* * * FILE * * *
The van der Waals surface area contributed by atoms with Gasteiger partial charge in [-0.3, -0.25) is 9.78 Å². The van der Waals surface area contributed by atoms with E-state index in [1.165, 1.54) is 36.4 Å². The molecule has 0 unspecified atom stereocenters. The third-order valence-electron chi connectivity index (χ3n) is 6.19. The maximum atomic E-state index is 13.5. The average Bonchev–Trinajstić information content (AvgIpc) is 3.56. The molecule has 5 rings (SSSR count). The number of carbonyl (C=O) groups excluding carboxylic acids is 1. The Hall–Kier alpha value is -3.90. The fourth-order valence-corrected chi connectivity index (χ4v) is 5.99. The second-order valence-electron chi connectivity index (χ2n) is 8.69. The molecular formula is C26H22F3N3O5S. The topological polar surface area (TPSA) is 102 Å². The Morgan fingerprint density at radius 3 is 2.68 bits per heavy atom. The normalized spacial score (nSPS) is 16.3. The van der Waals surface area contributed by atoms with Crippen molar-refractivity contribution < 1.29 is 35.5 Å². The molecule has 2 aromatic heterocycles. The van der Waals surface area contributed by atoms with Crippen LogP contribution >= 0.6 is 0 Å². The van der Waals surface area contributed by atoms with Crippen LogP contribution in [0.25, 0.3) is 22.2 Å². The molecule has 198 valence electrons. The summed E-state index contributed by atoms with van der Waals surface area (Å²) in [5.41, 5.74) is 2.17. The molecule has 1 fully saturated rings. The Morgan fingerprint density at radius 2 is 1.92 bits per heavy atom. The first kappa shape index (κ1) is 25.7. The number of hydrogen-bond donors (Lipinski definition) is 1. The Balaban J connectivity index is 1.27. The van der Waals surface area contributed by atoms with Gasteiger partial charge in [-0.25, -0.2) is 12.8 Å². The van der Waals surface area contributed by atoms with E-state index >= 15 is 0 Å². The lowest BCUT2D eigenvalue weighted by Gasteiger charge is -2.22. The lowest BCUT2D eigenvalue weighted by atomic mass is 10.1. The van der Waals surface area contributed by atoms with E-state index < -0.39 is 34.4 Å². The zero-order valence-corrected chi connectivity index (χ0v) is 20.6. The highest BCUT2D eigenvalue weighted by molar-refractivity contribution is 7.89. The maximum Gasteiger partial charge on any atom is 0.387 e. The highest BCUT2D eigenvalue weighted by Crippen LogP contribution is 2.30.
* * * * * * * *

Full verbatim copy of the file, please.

The van der Waals surface area contributed by atoms with Gasteiger partial charge in [-0.3, -0.25) is 9.78 Å². The van der Waals surface area contributed by atoms with E-state index in [1.165, 1.54) is 36.4 Å². The molecule has 0 unspecified atom stereocenters. The third-order valence-electron chi connectivity index (χ3n) is 6.19. The maximum atomic E-state index is 13.5. The average Bonchev–Trinajstić information content (AvgIpc) is 3.56. The molecule has 5 rings (SSSR count). The number of carbonyl (C=O) groups excluding carboxylic acids is 1. The Hall–Kier alpha value is -3.90. The fourth-order valence-corrected chi connectivity index (χ4v) is 5.99. The second-order valence-electron chi connectivity index (χ2n) is 8.69. The molecular formula is C26H22F3N3O5S. The topological polar surface area (TPSA) is 102 Å². The Morgan fingerprint density at radius 3 is 2.68 bits per heavy atom. The normalized spacial score (nSPS) is 16.3. The van der Waals surface area contributed by atoms with Crippen molar-refractivity contribution < 1.29 is 35.5 Å². The molecule has 2 aromatic heterocycles. The van der Waals surface area contributed by atoms with Crippen LogP contribution >= 0.6 is 0 Å². The van der Waals surface area contributed by atoms with Crippen LogP contribution in [0.25, 0.3) is 22.2 Å². The molecule has 198 valence electrons. The summed E-state index contributed by atoms with van der Waals surface area (Å²) in [5.41, 5.74) is 2.17. The molecule has 1 fully saturated rings. The Morgan fingerprint density at radius 2 is 1.92 bits per heavy atom. The first kappa shape index (κ1) is 25.7. The number of hydrogen-bond donors (Lipinski definition) is 1. The Balaban J connectivity index is 1.27. The van der Waals surface area contributed by atoms with Gasteiger partial charge in [-0.25, -0.2) is 12.8 Å². The van der Waals surface area contributed by atoms with E-state index >= 15 is 0 Å². The lowest BCUT2D eigenvalue weighted by Gasteiger charge is -2.22. The lowest BCUT2D eigenvalue weighted by atomic mass is 10.1. The van der Waals surface area contributed by atoms with E-state index < -0.39 is 34.4 Å². The zero-order valence-corrected chi connectivity index (χ0v) is 20.6. The highest BCUT2D eigenvalue weighted by molar-refractivity contribution is 7.89. The maximum Gasteiger partial charge on any atom is 0.387 e. The highest BCUT2D eigenvalue weighted by Crippen LogP contribution is 2.30.